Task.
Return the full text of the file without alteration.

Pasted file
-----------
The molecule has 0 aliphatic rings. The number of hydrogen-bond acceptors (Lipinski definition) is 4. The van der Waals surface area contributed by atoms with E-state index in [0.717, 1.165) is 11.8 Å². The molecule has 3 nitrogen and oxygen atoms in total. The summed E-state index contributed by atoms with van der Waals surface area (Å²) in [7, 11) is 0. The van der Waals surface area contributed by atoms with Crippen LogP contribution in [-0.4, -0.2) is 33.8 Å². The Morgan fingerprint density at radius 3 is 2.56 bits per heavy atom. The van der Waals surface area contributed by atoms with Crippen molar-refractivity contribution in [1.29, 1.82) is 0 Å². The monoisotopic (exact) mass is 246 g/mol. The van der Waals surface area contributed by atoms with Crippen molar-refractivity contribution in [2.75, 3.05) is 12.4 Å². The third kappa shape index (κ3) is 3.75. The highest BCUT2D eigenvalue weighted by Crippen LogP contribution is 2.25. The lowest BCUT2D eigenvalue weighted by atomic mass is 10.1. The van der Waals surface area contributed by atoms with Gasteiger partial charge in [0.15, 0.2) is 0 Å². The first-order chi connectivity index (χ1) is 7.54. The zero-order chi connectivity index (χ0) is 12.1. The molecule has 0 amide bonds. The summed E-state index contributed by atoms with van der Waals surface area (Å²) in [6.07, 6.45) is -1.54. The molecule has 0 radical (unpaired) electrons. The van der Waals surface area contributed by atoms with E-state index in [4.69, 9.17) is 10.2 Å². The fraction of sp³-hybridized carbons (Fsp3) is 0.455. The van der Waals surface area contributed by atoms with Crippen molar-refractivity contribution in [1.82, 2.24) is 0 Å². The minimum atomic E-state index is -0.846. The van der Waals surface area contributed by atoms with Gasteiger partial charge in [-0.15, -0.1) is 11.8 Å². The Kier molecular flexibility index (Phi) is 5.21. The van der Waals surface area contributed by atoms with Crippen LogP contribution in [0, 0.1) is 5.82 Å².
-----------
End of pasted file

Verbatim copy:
The molecule has 0 aliphatic rings. The number of hydrogen-bond acceptors (Lipinski definition) is 4. The van der Waals surface area contributed by atoms with E-state index in [0.717, 1.165) is 11.8 Å². The molecule has 3 nitrogen and oxygen atoms in total. The summed E-state index contributed by atoms with van der Waals surface area (Å²) in [7, 11) is 0. The van der Waals surface area contributed by atoms with Crippen LogP contribution in [-0.4, -0.2) is 33.8 Å². The Morgan fingerprint density at radius 3 is 2.56 bits per heavy atom. The van der Waals surface area contributed by atoms with Crippen molar-refractivity contribution in [1.29, 1.82) is 0 Å². The monoisotopic (exact) mass is 246 g/mol. The van der Waals surface area contributed by atoms with Crippen molar-refractivity contribution in [2.75, 3.05) is 12.4 Å². The third kappa shape index (κ3) is 3.75. The highest BCUT2D eigenvalue weighted by Crippen LogP contribution is 2.25. The lowest BCUT2D eigenvalue weighted by atomic mass is 10.1. The van der Waals surface area contributed by atoms with Gasteiger partial charge in [0.15, 0.2) is 0 Å². The first-order chi connectivity index (χ1) is 7.54. The zero-order chi connectivity index (χ0) is 12.1. The molecule has 0 amide bonds. The summed E-state index contributed by atoms with van der Waals surface area (Å²) in [6.07, 6.45) is -1.54. The molecule has 0 radical (unpaired) electrons. The van der Waals surface area contributed by atoms with E-state index in [4.69, 9.17) is 10.2 Å². The fraction of sp³-hybridized carbons (Fsp3) is 0.455. The van der Waals surface area contributed by atoms with Crippen molar-refractivity contribution in [1.82, 2.24) is 0 Å². The minimum atomic E-state index is -0.846. The van der Waals surface area contributed by atoms with Gasteiger partial charge in [-0.15, -0.1) is 11.8 Å². The Kier molecular flexibility index (Phi) is 5.21. The van der Waals surface area contributed by atoms with Crippen LogP contribution in [0, 0.1) is 5.82 Å².